The Lord had instructed Ahaz to ask for a sign, but he refused (Isaiah 7:10-12). Therefore, the prediction given was not just to Ahaz. The Hebrew "you" is here plural which I see as referring to the house of David. The house of David had been unfaithful to the Lord and it is to them that this prophetic promise of a sign is given.

D. A. Carson writes, "Isaiah 7:1-9:7 must be read as a unit (i.e., 7:14 must not be treated in isolation). The promised Immanuel (7:14) will possess the land (8:8), thwart all opponents (8:10), appear in Galilee of the Gentiles (9:1) as a great light to those in the land of the shadow of death (9:2). He is the Child and Son called 'Wonderful Counselor, Mighty God, Everlasting Father, Prince of Peace' in 9:6, whose government and peace will never end as he reigns on David's throne forever (9:7)." [D. A. Carson, "Matthew," in The Expositor's Bible Commentary: Matthew, Mark, Luke, ed. Frank E. Gaebelein, vol. 8 (Grand Rapids, MI: Zondervan Publishing House, 1984), 79.]

This prophecy is talking about only one person—Yeshua. Ahaz and the house of David stood in disobedience to the Lord. The sign given was prophetic and pointed forward to the day when the Lord Yeshua the Christ would come into the world. God would truly dwell with His people. The house of Judah could know that God was not done with the nation of Israel.

Sumpter goes on, "And yet Matthew sites that prophecy and says it was also talking about Mary conceiving as a virgin by the power of the Holy Spirit. It's possible that the first virgin birth Isaiah foretold wasn't a Holy Spirit conception."

So, Sumpter sees two virgin births? But the first one may not have been by the Holy Spirit? And he calls us heretics? Matthew says it was "also" talking about Mary? That is not what Matthew says. Did Isaiah predict two virgin births? How was this prophecy fulfilled immediately? How could anyone else but Yeshua be called, "God with us"? Matthew tells us when this prophecy was fulfilled. Speaking of Mary it says,

She will bear a son, and you shall call his name Yeshua, for he will save his people from their sins." All this took place to fulfill what the Lord had spoken by the prophet: "Behold, the virgin shall conceive and bear a son, and they shall call his name Immanuel" (which means, God with us). Matthew 1:21-23 ESV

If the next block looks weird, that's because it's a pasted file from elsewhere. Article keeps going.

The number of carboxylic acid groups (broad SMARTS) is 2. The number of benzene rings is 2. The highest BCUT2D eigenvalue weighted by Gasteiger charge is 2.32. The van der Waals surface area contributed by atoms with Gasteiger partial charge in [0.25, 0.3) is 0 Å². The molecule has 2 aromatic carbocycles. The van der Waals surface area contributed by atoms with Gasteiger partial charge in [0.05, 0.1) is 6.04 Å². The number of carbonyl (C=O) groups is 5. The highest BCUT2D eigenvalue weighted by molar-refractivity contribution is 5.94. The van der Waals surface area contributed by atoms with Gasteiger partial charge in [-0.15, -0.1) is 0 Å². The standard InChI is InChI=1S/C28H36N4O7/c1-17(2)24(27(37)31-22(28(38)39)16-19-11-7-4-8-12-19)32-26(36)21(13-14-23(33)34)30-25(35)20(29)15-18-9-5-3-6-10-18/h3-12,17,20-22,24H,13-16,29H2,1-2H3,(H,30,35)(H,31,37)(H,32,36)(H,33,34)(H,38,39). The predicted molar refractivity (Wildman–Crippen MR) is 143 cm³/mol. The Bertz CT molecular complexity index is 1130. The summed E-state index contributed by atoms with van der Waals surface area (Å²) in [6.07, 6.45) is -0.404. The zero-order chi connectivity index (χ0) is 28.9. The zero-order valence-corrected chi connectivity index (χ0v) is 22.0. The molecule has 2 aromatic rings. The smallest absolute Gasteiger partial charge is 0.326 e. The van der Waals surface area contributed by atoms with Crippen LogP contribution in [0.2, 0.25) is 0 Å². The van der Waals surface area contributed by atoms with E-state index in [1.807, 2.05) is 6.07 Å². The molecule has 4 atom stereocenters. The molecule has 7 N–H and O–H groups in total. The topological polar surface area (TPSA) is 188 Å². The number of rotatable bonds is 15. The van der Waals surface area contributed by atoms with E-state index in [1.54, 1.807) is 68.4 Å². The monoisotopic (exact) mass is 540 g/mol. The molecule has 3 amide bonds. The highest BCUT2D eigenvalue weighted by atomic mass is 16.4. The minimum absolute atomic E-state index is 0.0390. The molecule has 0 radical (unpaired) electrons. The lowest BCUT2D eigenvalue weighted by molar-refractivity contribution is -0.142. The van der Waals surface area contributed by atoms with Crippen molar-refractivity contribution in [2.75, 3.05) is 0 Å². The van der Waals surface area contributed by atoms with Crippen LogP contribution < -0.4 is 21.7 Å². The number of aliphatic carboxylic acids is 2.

Charles Dyer writes:

"The only safe approach to determining the fulfillment of prophecy is first to understand the prophecy in its original context. Then one must examine the New Testament to see if the prophecy corresponds to the later events that actually transpired. Biblical fulfillment occurs when the meaning of a specific Old Testament prophecy finds its exact correspondence in a New Testament person, activity, or event. [Charles Dyer, "Biblical Meaning of 'Fulfillment,'" in Issues in Dispensationalism, ed. Wesley Willis and John Master (Chicago, IL: Moody Press, 1994), 70.]

Sumpter goes on to say, "The apocalyptic era ending judgment language of collapsing solar systems and blowing trumpets and Christ's coming are typological language that may often have near or immediate fulfillments but alsoalways point to a final judgment a final coming and a true end of human history." What kind of hermeneutic is that?

So, was Yeshua wrong when He said the following in reference to the AD 70 destruction of Jerusalem:

For then there will be great tribulation, such as has not been from the beginning of the world until now, no, and never will be. Matthew 24:21 ESV

Let's get some context on this verse. In Matthew 24, Yeshua is answering the disciple's questions about the destruction of Jerusalem. They wanted to know when it would be destroyed and what signs would precede the end of the age and His Parousia.

After talking about the abomination of desolation, which was Jerusalem surrounded by armies according to Luke (Luke 21), Yeshua taught about the great tribulation. Is Matthew 24 talking about an event yet future to us or something that happened in the time of the disciples? The Scriptures are clear that The Great Tribulation is PAST! It happened in the first century.

For then there will be great tribulation, such as has not been from the beginning of the world until now, no, and never will be. Matthew 24:21 ESV